Visit Bangkok Snake Farm.

Bangkok Snake Farm.

If I were to come across such an attraction now, six years wiser, I’d probably pass. But I wouldn’t say I regret my visit, as they clearly do great work protecting and breeding endangered snakes.

What’s more, they remain pioneers in the production of antivenom, which saves more and more lives each year. Finally, I was fascinated to read that they also have a department researching the use of antivenom in the treatment of cardiovascular diseases. For more info, and all the latest opening times, head to their Facebook page.

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27 Comments

  • 100 Country Trek

    That’s something we haven’t seen Thailand. Didn’t realize there is an antivenom production. Next time we return I will like visit there.

    March 27, 2021 - 10:15 am Reply
    • Leighton

      Well worth a visit! Thanks for reading.

      March 27, 2021 - 10:26 am Reply
  • thehungrytravellers.blog

    So often it’s a thin dividing line between ethical and exploitative with such places, same with elephant sanctuaries etc. When you find a good one, it’s an uplifting experience, but similarly dispiriting when they cross that line. Still, if you don’t go see for yourself then you can’t make judgments huh!

    March 27, 2021 - 3:00 pm Reply
    • Leighton

      Exactly, I think you’ve hit the nail on the head. Thanks for reading!

      March 27, 2021 - 3:00 pm Reply
  • Memo

    Having grown up with ever present (mostly) harmless snakes, I’ve never had a paralyzing fear of them. Still, slow dancing with a large python is something else. You look amazingly calm. The Burmese Python has become an invasive species problem in the Florida Everglades from pet snakes that were released when they got too big to keep and feed.

    March 27, 2021 - 3:32 pm Reply
    • Leighton

      Ha ha calm on the outside, shaking on the inside. I had no idea the Burmese Python was even present in The Everglades!

      March 27, 2021 - 3:35 pm Reply
  • Diana

    Oh boy! I’ve held smaller snakes before but I’m not sure I could hold a python. Scary… but a neat memory I’m sure!

    March 27, 2021 - 4:30 pm Reply
    • Leighton

      Ha ha I haven’t held a snake since so I guess this was my moment. Thanks for reading Diana!

      March 27, 2021 - 4:35 pm Reply
  • travelling_han

    Wow – I couldn’t do it. That one round your neck is huge – kudos for giving it a go!

    March 27, 2021 - 4:44 pm Reply
    • Leighton

      Ha, he was a gentle giant. I could have lived without him hissing in my ear though. Thanks for reading!

      March 27, 2021 - 4:54 pm Reply
  • yourtravelrecipes

    Although snakes are the only wild animals I am scared by I also find them fascinting. I never held a snake and probably never will, but I saw many in Africa from avery close distance.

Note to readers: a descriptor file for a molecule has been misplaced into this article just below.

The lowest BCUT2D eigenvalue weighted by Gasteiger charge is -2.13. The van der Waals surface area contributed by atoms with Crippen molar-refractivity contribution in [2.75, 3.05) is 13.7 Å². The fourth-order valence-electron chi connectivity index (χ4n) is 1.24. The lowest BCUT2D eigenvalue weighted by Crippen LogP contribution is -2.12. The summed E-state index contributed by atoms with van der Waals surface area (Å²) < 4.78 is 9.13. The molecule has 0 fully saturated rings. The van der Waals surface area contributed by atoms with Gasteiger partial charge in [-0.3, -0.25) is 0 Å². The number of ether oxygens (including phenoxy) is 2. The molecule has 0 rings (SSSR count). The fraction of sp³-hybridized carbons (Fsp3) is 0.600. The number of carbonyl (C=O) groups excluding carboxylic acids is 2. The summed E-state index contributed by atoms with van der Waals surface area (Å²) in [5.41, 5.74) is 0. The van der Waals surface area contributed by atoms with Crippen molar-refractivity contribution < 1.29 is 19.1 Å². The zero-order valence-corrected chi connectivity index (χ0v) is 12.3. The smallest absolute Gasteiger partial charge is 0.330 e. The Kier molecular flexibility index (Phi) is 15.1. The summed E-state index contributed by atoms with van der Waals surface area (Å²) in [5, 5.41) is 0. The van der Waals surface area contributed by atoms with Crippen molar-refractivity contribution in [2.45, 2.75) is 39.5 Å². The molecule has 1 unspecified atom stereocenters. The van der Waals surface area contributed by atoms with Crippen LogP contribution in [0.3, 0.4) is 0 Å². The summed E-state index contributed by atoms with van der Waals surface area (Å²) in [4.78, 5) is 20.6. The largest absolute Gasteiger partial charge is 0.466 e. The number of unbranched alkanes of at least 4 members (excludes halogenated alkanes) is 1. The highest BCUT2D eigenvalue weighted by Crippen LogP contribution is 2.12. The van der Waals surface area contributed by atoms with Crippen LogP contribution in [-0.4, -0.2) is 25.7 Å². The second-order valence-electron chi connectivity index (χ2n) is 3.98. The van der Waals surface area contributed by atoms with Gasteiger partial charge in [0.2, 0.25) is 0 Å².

March 27, 2021 - 5:08 pm Reply
    • Leighton

      I think if I were to see one in the wild I would probably panic, ha! Thanks for reading and commenting.

      March 27, 2021 - 5:10 pm Reply
  • Little Miss Traveller

    You were brave to have the snake around your neck. I’m not sure I’d fancy it but another interesting read Leighton,

    March 27, 2021 - 5:27 pm Reply
    • Leighton

      Thanks Marion! Hope you’re having a great weekend.

      March 27, 2021 - 5:31 pm Reply
  • Mixed Focus

    Very cool post! Interesting place to review, very different to the ‘norm’ in travel blogs. Snake around your neck is questionable… fair play ! – Conor

    March 27, 2021 - 10:36 pm Reply
    • Leighton

      Hey Conor, thanks for your recent follow and taking the time to comment. Glad you enjoyed the piece, plenty more from Bangkok on the way over the next few weeks.

      March 27, 2021 - 11:37 pm Reply
      • Mixed Focus

        Glad to hear it! Hope all is well out there 😄

        March 27, 2021 - 11:58 pm
  • Nic

    I would feel more comfortable near the big ones than the smaller ones… I guess it’s because my brain automatically assumes (perhaps wrongly) that the big snakes will be slower and give me time to run 😂

    I’ve only faced small, completely innocuous (non poisonous) snakes where I currently live, but when I was in Mexico, one of the tour guides was teaching us how to act if we had an encounter with one specific species of highly poisonous snakes in the region (can’t recall the name) and I did wonder what the hell was I doing there… really want to avoid funny encounters like that!

    Thanks for sharing this incredible experience!

    March 28, 2021 - 12:26 am Reply
    • Leighton

      Ha ha thanks for your thoughts on the subject of snakes. I’m with you on the big/small logic! Kinda cool that you lived in a place where it was possible to bump into a highly poisonous snake.

      March 28, 2021 - 12:31 am Reply
  • Rebecca

    I’m not one for snakes and considering the shady treatment practices, I would’ve given this place a pass. Definitely for ophidiophiles, but definitely not for me; I’d rather stick to dogs and cats, thank you very much!

    March 28, 2021 - 4:38 am Reply
  • InsideMySlingBag

    A brave hearted Leighton! A lot of snakes there, you sure had a good time.

    March 28, 2021 - 3:13 pm Reply
    • Leighton

      Thanks for reading!

      March 28, 2021 - 3:27 pm Reply
  • WanderingCanadians

    Oh gosh, not sure I could ever handle a snake!!

    March 28, 2021 - 3:45 pm Reply
    • Leighton

      This is line with the general feedback I’m receiving! Thank for braving the article!

      March 28, 2021 - 3:47 pm Reply
  • Lookoom

    Not sure I’d like that much, I think I prefer architectural experiences after all 🙂

    March 29, 2021 - 4:20 pm Reply
  • Henry Lewis

    Bangkok Snake Farm is a great place to be educated about snakes and antivenin.

    March 30, 2021 - 5:54 am Reply
    • Leighton

      Thanks for reading Henry!

      March 30, 2021 - 9:41 am Reply